THE ITS Lapel Dagger is certain to be popular with aficionados of classic covert weaponry. Available in two versions, the ITS Lapel Dagger is a modern upgraded version of the British Special Operations Executive (SOE) lapel or thumb dagger, which was issued to agents of the SOE and the American Office of Strategic Services (OSS) during World War II.
Special Operations Executive was a top-secret British organization created in 1940 following the fall of France. Prime Minister Winston Churchill tasked Hugh Dalton with forming SOE. Three existing secret and operating departments of other ministries merged to conduct sabotage, espionage and reconnaissance in Nazi-occupied France, and to aid local resistance movements. Churchill’s instructions to Dalton were to “set Europe ablaze.”
Colonel (later Major General) Sir Colin McVean Gubbins, KCMG, DSO, MC, was the prime mover on the SOE and its director from August 1943 onward. He had acquired considerable experience and expertise in guerrilla warfare as a regular Army officer.
The Office of Strategic Services was established by President Roosevelt in June 1942 with Colonel (later Major General) William J. Donovan as its head. The OSS was tasked to collect and analyze strategic information required by the Joint Chiefs of Staff and to conduct special operations not assigned to other agencies. Wartime activities included the collection of intelligence, sabotage, propaganda, assisting anti- Nazi resistance movements in Europe, and providing military training for anti-Japanese guerrilla movements in Asia.
In September 1945, following Victory over Japan, President Truman signed Executive Order 9621, which split the functions of the OSS between the Department of State and the Department of War. The OSS was a predecessor of the Central Intelligence Agency. In Britain, the SOE was officially disbanded in January 1946. Many duties of the SOE have been taken over by the Secret Intelligence Service (SIS), better known as MI6.
Numerous edged weapons were manufactured specifically for the SOE and OSS during WWII. Lapel/thumb daggers were issued to agents operating behind enemy lines as part of their escape and evasion kit. They were designed as covert weapons that could be secreted and stitched behind the jacket lapels or anywhere about the clothing for maximum concealability and ease of access. The small dagger blade was quick to bring into action and effective for striking strategic anatomical targets at close range.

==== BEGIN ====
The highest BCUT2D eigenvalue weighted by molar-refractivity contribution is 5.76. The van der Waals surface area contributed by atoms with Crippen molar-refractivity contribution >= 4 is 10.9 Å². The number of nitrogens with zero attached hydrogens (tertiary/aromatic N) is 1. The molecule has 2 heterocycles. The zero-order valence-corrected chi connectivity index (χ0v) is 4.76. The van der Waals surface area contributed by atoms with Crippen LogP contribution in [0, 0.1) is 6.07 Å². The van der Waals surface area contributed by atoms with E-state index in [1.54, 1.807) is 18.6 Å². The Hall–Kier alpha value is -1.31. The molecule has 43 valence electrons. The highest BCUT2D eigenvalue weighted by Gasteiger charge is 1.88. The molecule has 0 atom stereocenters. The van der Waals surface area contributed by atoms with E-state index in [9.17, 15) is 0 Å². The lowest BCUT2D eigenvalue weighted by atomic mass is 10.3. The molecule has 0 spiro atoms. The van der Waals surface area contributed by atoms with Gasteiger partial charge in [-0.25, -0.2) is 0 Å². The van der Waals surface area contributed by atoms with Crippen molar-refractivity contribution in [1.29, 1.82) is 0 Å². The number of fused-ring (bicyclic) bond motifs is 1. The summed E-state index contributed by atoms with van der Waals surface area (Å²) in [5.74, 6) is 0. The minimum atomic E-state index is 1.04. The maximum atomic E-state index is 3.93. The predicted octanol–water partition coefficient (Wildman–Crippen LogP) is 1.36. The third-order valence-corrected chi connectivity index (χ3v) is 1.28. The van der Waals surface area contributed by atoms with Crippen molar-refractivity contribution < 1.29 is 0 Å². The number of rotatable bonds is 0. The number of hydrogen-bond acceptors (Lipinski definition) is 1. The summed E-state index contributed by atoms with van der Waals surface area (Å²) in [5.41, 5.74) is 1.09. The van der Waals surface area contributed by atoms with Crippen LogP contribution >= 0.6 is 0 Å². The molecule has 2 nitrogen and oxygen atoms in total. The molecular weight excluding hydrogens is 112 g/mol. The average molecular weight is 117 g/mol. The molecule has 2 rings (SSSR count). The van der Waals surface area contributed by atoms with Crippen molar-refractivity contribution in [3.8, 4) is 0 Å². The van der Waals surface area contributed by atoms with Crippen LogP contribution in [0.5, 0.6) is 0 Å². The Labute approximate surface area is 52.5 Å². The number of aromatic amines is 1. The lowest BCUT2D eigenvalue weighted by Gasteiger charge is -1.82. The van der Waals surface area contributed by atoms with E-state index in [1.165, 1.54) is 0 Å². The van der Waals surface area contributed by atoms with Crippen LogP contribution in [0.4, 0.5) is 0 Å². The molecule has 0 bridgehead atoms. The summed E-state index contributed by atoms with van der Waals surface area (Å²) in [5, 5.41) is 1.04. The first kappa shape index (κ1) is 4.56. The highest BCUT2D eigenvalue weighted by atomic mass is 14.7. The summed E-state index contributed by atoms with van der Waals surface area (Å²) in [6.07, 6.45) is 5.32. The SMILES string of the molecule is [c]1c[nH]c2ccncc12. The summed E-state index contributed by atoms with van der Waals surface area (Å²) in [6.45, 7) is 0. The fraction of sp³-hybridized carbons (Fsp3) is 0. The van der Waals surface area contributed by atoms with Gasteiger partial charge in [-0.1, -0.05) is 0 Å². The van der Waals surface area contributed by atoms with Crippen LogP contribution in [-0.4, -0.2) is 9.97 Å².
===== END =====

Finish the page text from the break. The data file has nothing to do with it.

According to Lt. Colonel LJC Wood, who was the Commanding Officer of Station 12, Aston House—the top secret SOE research and training establishment—the lapel/thumb dagger was designed by the legendary William E. Fairbairn and fellow close-combat instructor Eric Sykes, who were using Station 12 as a center for unarmed combat and pistol training.
The original thumb daggers were manufactured by H.G. Long & Co in Sheffield, and the sheaths were made by local Aston cobbler Arthur Acres.
Many Allied agents were trained at Camp X, which was located on a farm at Ajax, Ontario, Canada. Camp X was jointly operated by the British Security Council (BSC) and the Government of Canada. Ian Fleming was among the operatives trained there. It is believed that Fleming drew on his experience at Camp X when he created James Bond.
Fast forward to the new ITS Lapel Dagger. Although true to its WWII and subsequent Cold War era heritage, the ITS Lapel Dagger brings a number of modern improvements to the original design.
The ITS Lapel Dagger is available in either cast mattefinished stainless-steel with one sharpened edge and a laser engraved ITS skull logo on the back side, or black glass-filled nylon (GFN) with no markings. GFN is a very tough material and, of course, non-magnetic.
ITS Lapel Daggers are chisel ground (sharpened on one side only, creating a chisel-like shape in cross section) and very sharp. They feature a 2.5-inch blade and overall length of 3.75 inches. The blade has a rounded lightening groove (often erroneously referred to as a “blood groove”). Each ITS Lapel Dagger comes with a clear GFN slip sheath, but provides positive retention.
The sheath also has 14 holes so it can be sewn onto the lapel of a jacket or other location, just like the original SOE/ OSS lapel daggers. The back of the sheath is flat, providing the option of attaching an adhesive-backed Velcro® fastener. A dummy cord loop on the sheath anchors it during quick removal of the blade. Total overall length with the sheath is 4.25 inches long. The ITS Lapel Dagger fits perfectly in the ITS Multi-Purpose Survival Container.
The stainless steel version features a skeletonized handle that aids in grip retention and enables wrapping the handle with cordage, such as the ITS Dummy Cord. It can also be lashed to a stick to create a spear for survival situations. The GFN version features a diamond texture for grip retention. Both versions provide a surprisingly secure grip, especially considering the abbreviated grip.
Any James Bond coolness fantasies aside (and they certainly are cool little knives), these blades are far more practical than one might think. There are numerous applications for a small blade—and you can own an affordable piece of history.
Both versions of the ITS Lapel Dagger are equipped with a lanyard loop. The primary technique taught to SOE and OSS agents was to surreptitiously access the blade, wrap the lanyard loop cord around the index finger, and grip the weapon between thumb and index finger.
Design and workmanship on the ITS Lapel Dagger are excellent. The quality is even more impressive considering its pricing. The stainless steel ITS Lapel Dagger retails for $22.95. The glass-filled nylon version is only $12.95. Check your local laws on ownership and carry.